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Singapore’s Smart Nation Initiative attempts to Build Bridges

06.02.2018

Earlier in January, 2018 was deemed the ‘Year of Innovation’ by France and Singapore in their attempt to strengthen bilateral relations while simultaneously advancing the social and economic transformations of the nations through innovation and technology. This decision was in response to the digital revolution, and was undertaken, as explained by S.Iswaran, the incumbent Minister for Trade and Industry to Singapore because, “Both Singapore and France recognise that innovation is a key growth strategy for our economies.”

Of the several initiatives undertaken by both countries, it is Singapore that has risen to take the place of the 3rd most innovative nation in the world, according to the 2018 Bloomberg Innovation Index. Singapore’s rise may be attributed to the increasing stress on micro and macro projects by both government and corporations in ensuring Singapore’s position as a pioneer. The Singapore government has allocated over 150 million dollars to their Smart Nation and ai.SG policies that ensure the digital progress of the nation. While ai.SG focuses on leveraging AI to power the economy, Smart Nations takes a more rudimentary approach by incorporating technology across sectors ranging from fintech to aerospace and education to health – a move that has proved to reinstate Singapore’s position as an innovative nation while providing solutions to urban challenges.

While better integrating the lives of citizens through provision of services such as Smart Living, assistive technologies in Health and improved connectivity – a move which led to Singapore topping the McKinsey Connected Index, Singapore is yet to create “new opportunities in a digital age” that are truly inclusive.

For instance, Singapore has been recognised as the 10th best city in technology for “attracting and supporting high potential women entrepreneurs” according to Dell’s report. The Smart Nation has always emphasised the need to nurture start-ups and entrepreneurship, providing capital and an enabling environment to men and women. Albeit there is a representation of women in the start-up ecosystem alongside a high rate of women’s employment, there still remains a gulf to be addressed. Josephine Teo, Second Minister for Home Affairs and Manpower explained at the launch of the inaugural Women in Technology and Design conference – “While the number of female IT professionals has grown about 10 per cent since 2011, it is still less than half the growth seen in their male counterparts. At the local universities, female enrolment in S&T has plateaued at around 3,300 students, with the share of women dipping below 40 per cent.” [1]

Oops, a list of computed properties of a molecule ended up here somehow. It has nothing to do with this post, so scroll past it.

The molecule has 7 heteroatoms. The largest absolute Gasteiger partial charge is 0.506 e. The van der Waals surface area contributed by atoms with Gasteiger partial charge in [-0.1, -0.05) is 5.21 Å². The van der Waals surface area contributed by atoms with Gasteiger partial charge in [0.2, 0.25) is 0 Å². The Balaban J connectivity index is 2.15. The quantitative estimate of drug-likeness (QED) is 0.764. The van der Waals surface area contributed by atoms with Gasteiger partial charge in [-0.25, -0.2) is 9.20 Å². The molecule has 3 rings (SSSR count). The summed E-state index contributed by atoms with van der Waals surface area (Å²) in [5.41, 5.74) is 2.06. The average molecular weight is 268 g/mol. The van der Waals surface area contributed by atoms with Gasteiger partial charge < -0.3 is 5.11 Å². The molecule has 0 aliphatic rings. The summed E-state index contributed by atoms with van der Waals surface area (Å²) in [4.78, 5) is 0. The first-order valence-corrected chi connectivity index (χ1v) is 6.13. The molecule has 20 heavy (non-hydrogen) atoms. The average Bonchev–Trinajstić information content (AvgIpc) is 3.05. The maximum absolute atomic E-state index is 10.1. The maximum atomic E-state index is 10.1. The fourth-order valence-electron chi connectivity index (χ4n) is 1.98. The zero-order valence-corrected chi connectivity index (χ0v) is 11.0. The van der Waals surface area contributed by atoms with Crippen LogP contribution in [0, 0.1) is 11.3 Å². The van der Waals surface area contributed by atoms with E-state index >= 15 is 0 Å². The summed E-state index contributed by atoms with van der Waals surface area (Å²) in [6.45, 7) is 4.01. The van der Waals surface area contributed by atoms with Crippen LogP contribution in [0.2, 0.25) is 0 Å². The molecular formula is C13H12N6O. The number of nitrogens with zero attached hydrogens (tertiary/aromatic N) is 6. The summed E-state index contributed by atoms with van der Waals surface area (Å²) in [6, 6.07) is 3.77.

Ms Ong Yuh Shin, a Seattle-based software development engineer delineated the absence of primary and secondary level education in technology to Channel NewsAsia. Singapore has now implemented more inclusive education at the elementary level, with courses such as Code@SG, IMDA Playmaker Programme and AiSg with the intention to “teach its students 21st-century competencies - skills needed in a globalised, digital world - such as communication, collaboration and information literacy skills. -  preparing them for a smart nation[2].” These, when juxtaposed with initiatives such as the 50-50 gender split imposed by universities like NUS - seek to provide more equal access to the development of computational capabilities, equipping men and women to be more work ready in the future.

Singapore could face major challenges as it expands into technology, with opportunities limited to men and a consequent increase in the gap in gender representation in tech that is currently plateauing. However, the endeavours of the Smart Nation are expected to lead to an increase in enrolment of women in STEM in the future, allowing the initiative to truly put its citizens at its heart and fully leverage the economic and technological potential of the region. It is with a similar vision that Women’s Forum Singapore will convene 17-18 September, allowing a more diverse view of innovation spearhead discussion and action for the mitigation of divides and inclusive prosperity.

 

[1] https://www.channelnewsasia.com/news/singapore/more-women-needed-in-science-technology-sectors-josephine-teo-9861416

[2] http://www.straitstimes.com/singapore/education/smart-students-for-smart-nation

 

 

References:

  1. 'More needed to tackle under-representation of women in Singapore’s I CT sector' by Grace Chng
  2. 'Singapore women in tech have level-playing field' by SG Tech (Featured by ComputerWeekly.com on 18th August)
  3. Smart Nation Singapore